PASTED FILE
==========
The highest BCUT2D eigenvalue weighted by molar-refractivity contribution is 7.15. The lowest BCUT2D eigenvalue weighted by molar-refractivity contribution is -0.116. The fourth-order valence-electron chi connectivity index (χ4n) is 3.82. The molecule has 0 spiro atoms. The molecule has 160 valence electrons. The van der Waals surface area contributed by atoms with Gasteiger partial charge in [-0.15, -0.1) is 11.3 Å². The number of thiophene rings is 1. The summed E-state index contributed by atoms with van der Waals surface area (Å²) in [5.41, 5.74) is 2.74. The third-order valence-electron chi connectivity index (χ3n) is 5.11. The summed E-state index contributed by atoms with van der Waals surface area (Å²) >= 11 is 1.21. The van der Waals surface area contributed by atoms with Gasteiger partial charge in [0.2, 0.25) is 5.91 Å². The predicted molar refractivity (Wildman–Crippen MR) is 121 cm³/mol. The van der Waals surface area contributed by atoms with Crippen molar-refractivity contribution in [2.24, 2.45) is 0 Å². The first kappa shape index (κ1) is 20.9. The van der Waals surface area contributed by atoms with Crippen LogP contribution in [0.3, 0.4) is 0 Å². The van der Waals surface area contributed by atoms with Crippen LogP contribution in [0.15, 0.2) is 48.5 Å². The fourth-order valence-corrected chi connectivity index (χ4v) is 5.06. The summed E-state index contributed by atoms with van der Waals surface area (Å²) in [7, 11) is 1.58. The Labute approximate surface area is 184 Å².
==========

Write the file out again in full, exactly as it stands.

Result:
The highest BCUT2D eigenvalue weighted by molar-refractivity contribution is 7.15. The lowest BCUT2D eigenvalue weighted by molar-refractivity contribution is -0.116. The fourth-order valence-electron chi connectivity index (χ4n) is 3.82. The molecule has 0 spiro atoms. The molecule has 160 valence electrons. The van der Waals surface area contributed by atoms with Gasteiger partial charge in [-0.15, -0.1) is 11.3 Å². The number of thiophene rings is 1. The summed E-state index contributed by atoms with van der Waals surface area (Å²) in [5.41, 5.74) is 2.74. The third-order valence-electron chi connectivity index (χ3n) is 5.11. The summed E-state index contributed by atoms with van der Waals surface area (Å²) >= 11 is 1.21. The van der Waals surface area contributed by atoms with Gasteiger partial charge in [0.2, 0.25) is 5.91 Å². The predicted molar refractivity (Wildman–Crippen MR) is 121 cm³/mol. The van der Waals surface area contributed by atoms with Crippen molar-refractivity contribution in [2.24, 2.45) is 0 Å². The first kappa shape index (κ1) is 20.9. The van der Waals surface area contributed by atoms with Crippen LogP contribution in [0.3, 0.4) is 0 Å². The van der Waals surface area contributed by atoms with Crippen LogP contribution in [0.15, 0.2) is 48.5 Å². The fourth-order valence-corrected chi connectivity index (χ4v) is 5.06. The summed E-state index contributed by atoms with van der Waals surface area (Å²) in [7, 11) is 1.58. The Labute approximate surface area is 184 Å².